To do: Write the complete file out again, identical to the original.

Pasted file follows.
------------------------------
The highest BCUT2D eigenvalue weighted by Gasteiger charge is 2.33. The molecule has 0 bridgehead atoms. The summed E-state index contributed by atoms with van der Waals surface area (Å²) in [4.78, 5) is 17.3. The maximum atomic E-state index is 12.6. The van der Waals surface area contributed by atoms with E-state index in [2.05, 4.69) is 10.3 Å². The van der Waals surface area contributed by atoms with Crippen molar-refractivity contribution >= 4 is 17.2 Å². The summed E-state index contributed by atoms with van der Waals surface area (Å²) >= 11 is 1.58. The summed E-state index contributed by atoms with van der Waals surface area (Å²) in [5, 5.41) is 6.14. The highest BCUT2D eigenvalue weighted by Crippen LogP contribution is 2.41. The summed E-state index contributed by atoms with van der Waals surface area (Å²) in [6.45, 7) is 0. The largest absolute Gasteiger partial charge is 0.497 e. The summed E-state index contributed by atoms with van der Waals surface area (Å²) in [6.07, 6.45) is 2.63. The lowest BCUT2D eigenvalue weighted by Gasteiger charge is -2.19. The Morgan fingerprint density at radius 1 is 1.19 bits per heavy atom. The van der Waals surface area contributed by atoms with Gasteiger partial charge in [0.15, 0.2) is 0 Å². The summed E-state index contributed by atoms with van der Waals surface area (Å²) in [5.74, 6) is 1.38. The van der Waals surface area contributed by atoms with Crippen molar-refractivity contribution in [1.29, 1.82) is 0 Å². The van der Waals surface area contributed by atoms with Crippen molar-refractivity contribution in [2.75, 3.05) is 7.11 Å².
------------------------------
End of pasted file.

The highest BCUT2D eigenvalue weighted by Gasteiger charge is 2.33. The molecule has 0 bridgehead atoms. The summed E-state index contributed by atoms with van der Waals surface area (Å²) in [4.78, 5) is 17.3. The maximum atomic E-state index is 12.6. The van der Waals surface area contributed by atoms with E-state index in [2.05, 4.69) is 10.3 Å². The van der Waals surface area contributed by atoms with Crippen molar-refractivity contribution >= 4 is 17.2 Å². The summed E-state index contributed by atoms with van der Waals surface area (Å²) >= 11 is 1.58. The summed E-state index contributed by atoms with van der Waals surface area (Å²) in [5, 5.41) is 6.14. The highest BCUT2D eigenvalue weighted by Crippen LogP contribution is 2.41. The summed E-state index contributed by atoms with van der Waals surface area (Å²) in [6.45, 7) is 0. The largest absolute Gasteiger partial charge is 0.497 e. The summed E-state index contributed by atoms with van der Waals surface area (Å²) in [6.07, 6.45) is 2.63. The lowest BCUT2D eigenvalue weighted by Gasteiger charge is -2.19. The Morgan fingerprint density at radius 1 is 1.19 bits per heavy atom. The van der Waals surface area contributed by atoms with Gasteiger partial charge in [0.15, 0.2) is 0 Å². The summed E-state index contributed by atoms with van der Waals surface area (Å²) in [5.74, 6) is 1.38. The van der Waals surface area contributed by atoms with Crippen molar-refractivity contribution in [1.29, 1.82) is 0 Å². The van der Waals surface area contributed by atoms with Crippen molar-refractivity contribution in [2.75, 3.05) is 7.11 Å².